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Controversial New CB9 District Manager's Selection Challenged in Court

By Rachel Holliday Smith | August 5, 2016 3:49pm | Updated on August 8, 2016 8:31am
 Local activist Alicia Boyd is fighting the hiring of Carmen Martinez as district manager of Community Board 9.
Local activist Alicia Boyd is fighting the hiring of Carmen Martinez as district manager of Community Board 9.
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DNAinfo/Rachel Holliday Smith

CROWN HEIGHTS — A bid to prevent a controversial pick for district manager at Community Board 9 has taken a step forward after a judge approved a legal challenge by a local activist group, court documents show.

Alicia Boyd of Movement to Protect the People — who has long been a thorn in the side of CB9 — filed the challenge Tuesday objecting to the hiring of Carmen Martinez to fill the board’s top administrative job, a full-time position that CB9 sources say comes with a six-figure salary.

CB9 has been without a district manager since October of 2015, when the board removed former district manager Pearl Miles from the position for “a longstanding pattern of misconduct" following a year-long fight in the district over a possible rezoning.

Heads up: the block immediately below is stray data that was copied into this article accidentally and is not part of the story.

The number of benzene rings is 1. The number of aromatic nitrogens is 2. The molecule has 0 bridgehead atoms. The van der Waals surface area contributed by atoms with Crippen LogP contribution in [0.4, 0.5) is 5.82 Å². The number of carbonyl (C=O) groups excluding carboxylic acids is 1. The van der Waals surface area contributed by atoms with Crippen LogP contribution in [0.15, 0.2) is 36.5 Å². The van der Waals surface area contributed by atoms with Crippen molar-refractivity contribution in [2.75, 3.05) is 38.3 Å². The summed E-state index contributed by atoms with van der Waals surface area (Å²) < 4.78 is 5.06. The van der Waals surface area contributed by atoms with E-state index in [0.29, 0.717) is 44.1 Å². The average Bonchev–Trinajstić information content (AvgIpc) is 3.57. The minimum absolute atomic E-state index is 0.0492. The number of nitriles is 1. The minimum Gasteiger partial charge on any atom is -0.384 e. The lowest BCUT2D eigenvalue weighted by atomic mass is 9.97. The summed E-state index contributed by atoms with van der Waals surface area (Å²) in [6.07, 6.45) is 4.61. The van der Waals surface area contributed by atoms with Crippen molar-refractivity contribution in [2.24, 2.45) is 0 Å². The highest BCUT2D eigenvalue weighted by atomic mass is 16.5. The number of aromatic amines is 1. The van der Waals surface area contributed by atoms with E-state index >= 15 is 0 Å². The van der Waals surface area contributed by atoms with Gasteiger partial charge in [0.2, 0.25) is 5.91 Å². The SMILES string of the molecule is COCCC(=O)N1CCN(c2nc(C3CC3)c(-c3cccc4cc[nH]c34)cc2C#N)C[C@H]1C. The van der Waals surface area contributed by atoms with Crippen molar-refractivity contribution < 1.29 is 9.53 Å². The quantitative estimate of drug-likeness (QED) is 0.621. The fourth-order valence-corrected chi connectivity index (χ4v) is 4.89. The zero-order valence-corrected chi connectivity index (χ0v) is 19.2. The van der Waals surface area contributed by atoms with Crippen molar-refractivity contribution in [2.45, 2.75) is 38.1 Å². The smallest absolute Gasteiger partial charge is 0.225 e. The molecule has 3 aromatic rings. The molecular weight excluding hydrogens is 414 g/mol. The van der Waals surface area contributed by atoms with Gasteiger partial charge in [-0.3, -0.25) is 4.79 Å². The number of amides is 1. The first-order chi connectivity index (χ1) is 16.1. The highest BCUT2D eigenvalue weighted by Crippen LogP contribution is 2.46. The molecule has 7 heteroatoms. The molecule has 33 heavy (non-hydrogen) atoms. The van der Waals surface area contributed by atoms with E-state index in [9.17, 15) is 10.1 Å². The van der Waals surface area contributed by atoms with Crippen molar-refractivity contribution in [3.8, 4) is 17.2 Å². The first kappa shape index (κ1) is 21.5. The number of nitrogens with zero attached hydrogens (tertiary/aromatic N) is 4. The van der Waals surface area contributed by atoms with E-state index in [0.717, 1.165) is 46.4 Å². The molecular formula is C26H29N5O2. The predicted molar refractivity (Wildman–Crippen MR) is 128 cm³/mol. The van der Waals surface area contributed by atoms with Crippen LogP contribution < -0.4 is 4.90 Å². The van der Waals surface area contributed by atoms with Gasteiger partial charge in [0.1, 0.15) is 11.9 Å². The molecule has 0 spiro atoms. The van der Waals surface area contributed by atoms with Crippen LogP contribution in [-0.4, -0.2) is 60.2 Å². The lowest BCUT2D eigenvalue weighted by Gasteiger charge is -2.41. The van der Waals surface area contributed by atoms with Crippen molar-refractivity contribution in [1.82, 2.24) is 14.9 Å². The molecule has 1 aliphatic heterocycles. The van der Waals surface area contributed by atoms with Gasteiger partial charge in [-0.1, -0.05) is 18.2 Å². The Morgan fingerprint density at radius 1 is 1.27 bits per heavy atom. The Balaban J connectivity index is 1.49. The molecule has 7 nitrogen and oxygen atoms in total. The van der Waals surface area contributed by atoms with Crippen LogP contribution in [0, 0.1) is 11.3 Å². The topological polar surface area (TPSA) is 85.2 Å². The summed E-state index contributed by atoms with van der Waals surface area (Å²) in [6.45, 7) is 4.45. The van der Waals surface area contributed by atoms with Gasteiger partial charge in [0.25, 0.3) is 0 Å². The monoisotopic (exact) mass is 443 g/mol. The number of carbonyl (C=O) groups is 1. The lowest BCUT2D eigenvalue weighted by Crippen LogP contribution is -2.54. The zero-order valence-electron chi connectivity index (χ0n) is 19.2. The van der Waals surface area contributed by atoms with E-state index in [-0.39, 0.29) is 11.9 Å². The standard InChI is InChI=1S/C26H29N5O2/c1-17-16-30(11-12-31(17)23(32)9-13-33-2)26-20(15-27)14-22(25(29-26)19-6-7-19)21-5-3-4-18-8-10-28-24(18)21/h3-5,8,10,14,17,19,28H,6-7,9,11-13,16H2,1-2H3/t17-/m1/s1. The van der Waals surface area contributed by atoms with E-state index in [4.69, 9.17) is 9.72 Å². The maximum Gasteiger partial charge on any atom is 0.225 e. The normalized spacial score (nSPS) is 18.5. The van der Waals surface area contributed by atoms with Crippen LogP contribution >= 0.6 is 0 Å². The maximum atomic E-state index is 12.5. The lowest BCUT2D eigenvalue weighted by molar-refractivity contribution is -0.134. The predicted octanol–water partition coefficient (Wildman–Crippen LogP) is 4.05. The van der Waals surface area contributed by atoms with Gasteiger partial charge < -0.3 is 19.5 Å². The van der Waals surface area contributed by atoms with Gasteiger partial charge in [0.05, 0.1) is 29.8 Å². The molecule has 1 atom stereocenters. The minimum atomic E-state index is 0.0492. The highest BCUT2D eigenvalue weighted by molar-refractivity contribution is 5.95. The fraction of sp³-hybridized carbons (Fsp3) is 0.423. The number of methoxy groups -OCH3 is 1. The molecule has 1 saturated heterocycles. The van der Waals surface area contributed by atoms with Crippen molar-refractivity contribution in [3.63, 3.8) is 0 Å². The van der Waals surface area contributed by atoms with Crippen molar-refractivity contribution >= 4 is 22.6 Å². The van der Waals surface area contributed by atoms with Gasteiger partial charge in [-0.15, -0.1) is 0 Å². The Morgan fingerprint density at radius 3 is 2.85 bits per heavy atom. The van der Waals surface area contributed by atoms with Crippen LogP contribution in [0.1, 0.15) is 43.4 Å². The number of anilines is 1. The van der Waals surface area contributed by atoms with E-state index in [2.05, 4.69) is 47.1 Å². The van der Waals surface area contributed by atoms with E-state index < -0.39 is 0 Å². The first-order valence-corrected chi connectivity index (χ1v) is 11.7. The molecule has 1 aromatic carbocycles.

Longtime area resident Martinez was chosen as the candidate for the district manager role in late June after a contentious search process that some on the board say was affected by Borough President Eric Adams’ office.

Those involved with the process also had concerns with Martinez’s spotty job history; she was forced out of a job at the comptroller’s office in 2014 for misusing city time, according to Conflict of Interest Board records.

Boyd filed the challenge to CB9 the same day the board met to discuss Martinez’s salary and to finalize her job offer.

The court action by Boyd, a frequent agitator of the board and founder of the protest group MTOPP, would require the board to scrap its hiring of Martinez and re-do the search for a district manager with rules “which follow the law,” the filing says.

The district manager position has not yet been formally offered to Martinez, but will be soon, according to CB9 chairman Demetrius Lawrence. He declined to comment on Boyd’s challenge but said he does not expect it to affect the hiring process.

A spokesman from the city’s law department said they were reviewing the challenge.

The board must reply to the court challenge by August 18, according to the filing accepted by Judge Richard Velasquez in Brooklyn Supreme Court on Wednesday.